Four struggles parents face when out and about with children with speech, language, and communication difficulties

Four struggles parents face when out and about with children with speech, language, and communication difficulties

A man and a woman hug a young girl at a table

You (as parents) often describe yourselves as being under constant pressure and stress when looking after your children and young people with Special Educational Needs and Disabilities (SEND). You may find going out to do the simplest of tasks a challenge. And you will try to avoid social situations out of fear and anxiety. One of the most important factors to you is having like-minded people who understand your position as a parent with a young person with additional needs. Let’s look at some of the challenges you face and how I can support you and your family.

1. Challenging behaviour and going out to the shops

When your child displays challenging behaviour and won’t go into a shop without buying a toy that they insist on having, it can be tough on your family. You see people around you staring as you try to manage the situation. They do not understand the pressures you face, or that the simplest of tasks are a huge challenge.

I can support you by giving strategies to use when out and about. I know that using visuals is important for your child. They may not understand or take in language when they are in a heightened state of anxiety or feeling overwhelmed. You could print pictures of the places you’re going to and put them on an easily accessible chain. Then you could use that chain when out and about at the shops. You may want to introduce a visual timetable at home. That way your child or young person understands where they are going. This may lessen their anxiety and subsequent behaviour.

2. Your child is not able to communicate their needs to an unfamiliar communication partner

When your child has difficulty communicating to an unfamiliar person it can be hard to manage. You feel yourself explaining your situation repeatedly. I can provide your child with individualised strategies or communication aids which support your child to communicate with both familiar and unfamiliar communication partners. We’ll work together to find which communication methods work in different situations and how your child will use these to help their independence.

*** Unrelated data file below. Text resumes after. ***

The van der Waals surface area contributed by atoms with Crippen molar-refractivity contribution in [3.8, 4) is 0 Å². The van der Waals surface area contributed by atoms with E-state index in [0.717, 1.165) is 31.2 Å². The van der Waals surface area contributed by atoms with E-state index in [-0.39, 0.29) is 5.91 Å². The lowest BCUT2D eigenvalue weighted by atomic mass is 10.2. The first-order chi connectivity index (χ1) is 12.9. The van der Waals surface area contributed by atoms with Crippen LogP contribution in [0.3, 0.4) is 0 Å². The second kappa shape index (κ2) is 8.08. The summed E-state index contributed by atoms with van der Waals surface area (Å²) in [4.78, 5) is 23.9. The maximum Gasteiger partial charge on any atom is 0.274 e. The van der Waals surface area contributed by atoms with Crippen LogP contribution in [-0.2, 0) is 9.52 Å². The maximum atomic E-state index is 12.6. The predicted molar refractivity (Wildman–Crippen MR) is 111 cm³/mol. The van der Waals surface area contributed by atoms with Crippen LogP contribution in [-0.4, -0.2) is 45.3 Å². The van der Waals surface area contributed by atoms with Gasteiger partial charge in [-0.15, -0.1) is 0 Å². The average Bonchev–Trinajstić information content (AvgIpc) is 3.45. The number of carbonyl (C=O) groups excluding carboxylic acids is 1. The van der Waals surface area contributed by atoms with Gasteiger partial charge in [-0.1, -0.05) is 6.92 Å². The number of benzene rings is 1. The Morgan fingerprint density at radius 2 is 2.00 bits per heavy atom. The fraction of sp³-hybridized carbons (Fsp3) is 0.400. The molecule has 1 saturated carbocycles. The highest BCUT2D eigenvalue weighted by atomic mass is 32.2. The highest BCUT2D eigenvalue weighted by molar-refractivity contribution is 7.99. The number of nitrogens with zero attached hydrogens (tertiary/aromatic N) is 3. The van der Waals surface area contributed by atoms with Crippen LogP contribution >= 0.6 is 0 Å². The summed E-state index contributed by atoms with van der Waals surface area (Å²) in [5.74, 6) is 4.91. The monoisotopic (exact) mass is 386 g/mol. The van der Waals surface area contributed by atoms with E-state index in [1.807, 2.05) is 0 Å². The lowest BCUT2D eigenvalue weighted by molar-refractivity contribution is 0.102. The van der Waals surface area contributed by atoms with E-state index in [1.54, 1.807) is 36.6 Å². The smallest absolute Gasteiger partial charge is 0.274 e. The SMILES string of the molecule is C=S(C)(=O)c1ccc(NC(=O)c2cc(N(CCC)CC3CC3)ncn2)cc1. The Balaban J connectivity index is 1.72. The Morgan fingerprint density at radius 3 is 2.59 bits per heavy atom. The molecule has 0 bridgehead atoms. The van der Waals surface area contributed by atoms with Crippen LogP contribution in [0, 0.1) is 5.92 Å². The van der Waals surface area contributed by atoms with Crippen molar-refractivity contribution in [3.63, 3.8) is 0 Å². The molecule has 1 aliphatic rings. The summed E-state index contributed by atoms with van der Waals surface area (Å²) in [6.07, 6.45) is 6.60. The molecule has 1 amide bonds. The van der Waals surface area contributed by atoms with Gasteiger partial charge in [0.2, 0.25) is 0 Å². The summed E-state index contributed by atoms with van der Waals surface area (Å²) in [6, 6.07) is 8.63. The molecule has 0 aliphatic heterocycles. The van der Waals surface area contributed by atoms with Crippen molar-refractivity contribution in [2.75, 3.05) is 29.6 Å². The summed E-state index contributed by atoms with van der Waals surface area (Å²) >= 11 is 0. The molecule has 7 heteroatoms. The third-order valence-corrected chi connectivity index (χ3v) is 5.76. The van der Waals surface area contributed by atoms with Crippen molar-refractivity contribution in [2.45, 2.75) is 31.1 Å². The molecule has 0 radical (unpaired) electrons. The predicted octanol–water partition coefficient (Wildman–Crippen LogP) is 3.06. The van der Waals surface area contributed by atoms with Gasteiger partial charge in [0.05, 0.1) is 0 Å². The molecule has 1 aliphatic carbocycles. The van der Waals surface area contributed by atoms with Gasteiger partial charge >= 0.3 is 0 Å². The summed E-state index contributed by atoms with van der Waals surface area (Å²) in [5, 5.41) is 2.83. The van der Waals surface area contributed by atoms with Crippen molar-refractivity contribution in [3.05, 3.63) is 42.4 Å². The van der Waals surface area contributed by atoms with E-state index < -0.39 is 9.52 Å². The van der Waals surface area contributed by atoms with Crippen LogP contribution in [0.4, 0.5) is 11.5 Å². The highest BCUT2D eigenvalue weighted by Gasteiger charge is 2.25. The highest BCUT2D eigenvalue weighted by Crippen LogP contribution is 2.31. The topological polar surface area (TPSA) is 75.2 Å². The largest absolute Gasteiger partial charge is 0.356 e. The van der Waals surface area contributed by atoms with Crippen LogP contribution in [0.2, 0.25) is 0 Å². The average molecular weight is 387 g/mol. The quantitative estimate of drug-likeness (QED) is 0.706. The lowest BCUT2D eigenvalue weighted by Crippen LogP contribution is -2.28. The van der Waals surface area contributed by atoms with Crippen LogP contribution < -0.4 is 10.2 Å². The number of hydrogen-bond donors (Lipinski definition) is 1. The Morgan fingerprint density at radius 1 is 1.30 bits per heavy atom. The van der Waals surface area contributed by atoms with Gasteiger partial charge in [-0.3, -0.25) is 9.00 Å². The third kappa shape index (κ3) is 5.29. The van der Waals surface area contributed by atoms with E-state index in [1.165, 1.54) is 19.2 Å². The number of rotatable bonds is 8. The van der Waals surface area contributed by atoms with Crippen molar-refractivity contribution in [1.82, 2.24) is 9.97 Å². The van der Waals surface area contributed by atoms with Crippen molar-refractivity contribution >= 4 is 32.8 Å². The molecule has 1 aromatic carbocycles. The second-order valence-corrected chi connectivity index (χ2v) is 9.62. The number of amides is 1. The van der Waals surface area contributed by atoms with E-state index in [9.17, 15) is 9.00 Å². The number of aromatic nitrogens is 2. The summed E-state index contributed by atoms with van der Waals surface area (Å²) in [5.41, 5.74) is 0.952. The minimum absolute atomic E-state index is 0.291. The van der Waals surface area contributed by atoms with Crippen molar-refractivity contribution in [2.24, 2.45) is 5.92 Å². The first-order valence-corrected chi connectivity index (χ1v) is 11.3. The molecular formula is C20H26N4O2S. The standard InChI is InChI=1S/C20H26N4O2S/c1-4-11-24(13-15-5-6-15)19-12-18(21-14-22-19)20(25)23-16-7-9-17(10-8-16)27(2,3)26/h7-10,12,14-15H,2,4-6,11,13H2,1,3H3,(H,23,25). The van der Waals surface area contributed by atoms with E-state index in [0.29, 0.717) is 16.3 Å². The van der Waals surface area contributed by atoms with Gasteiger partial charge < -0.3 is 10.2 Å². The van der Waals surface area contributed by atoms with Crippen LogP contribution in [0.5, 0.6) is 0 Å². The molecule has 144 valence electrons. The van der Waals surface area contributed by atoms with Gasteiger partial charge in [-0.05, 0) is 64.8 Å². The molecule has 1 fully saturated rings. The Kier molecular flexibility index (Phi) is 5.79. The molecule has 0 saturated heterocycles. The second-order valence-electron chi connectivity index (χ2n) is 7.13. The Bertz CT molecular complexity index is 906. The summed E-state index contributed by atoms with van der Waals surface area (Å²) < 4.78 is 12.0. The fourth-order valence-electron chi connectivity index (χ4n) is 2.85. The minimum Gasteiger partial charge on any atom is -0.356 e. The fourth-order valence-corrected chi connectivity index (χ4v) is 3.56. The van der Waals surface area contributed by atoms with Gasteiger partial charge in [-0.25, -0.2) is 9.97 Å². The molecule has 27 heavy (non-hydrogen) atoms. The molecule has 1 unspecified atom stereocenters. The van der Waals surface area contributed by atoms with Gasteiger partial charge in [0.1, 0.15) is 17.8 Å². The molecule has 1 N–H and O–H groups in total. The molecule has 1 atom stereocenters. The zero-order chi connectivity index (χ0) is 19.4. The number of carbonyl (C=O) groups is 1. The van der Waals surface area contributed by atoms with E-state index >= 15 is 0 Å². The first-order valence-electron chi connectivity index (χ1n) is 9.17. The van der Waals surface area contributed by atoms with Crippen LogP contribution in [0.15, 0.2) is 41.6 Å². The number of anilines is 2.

3. Being overwhelmed

Your child or young person may easily be overwhelmed which may contribute to behaviour changes. I’ll work with your family to understand what the behaviour means, looking at what happened before and what happened afterwards. We’ll not only look at the behaviour but at the environment as well. This can inform how you can support your child or young person in the future, to reduce sensory stimuli (if needed) and for them to feel emotionally regulated.

4. People avoid engaging with you

One of the hardest things as a parent is for others to avoid you. You see them crossing the street because they don’t know what to say to you. All you want is them to accept you, to maintain your identity as a person and not as a SEND parent. I can support you emotionally. I can give you advice on local support networks where you can find other parents in a similar situation.

We know the stresses that being a parent with a child with SEND comes with. Please know I am always here to support you, to find solutions so that when you’re next out and about. Your experience will be a little easier and you’ll feel less isolated.

Improve your child’s communication, confidence, reduce overwhelm and feel supported here.

Find a speech and language therapist for your child in London. Are you concerned about your child’s speech, feeding or communication skills and don’t know where to turn? Please contact me and we can discuss how I can help you or visit my services page.

Joint Attention For Children With Autism

Joint Attention For Children With Autism

Kids Speech Therapist London

Why is joint engagement important for communication development?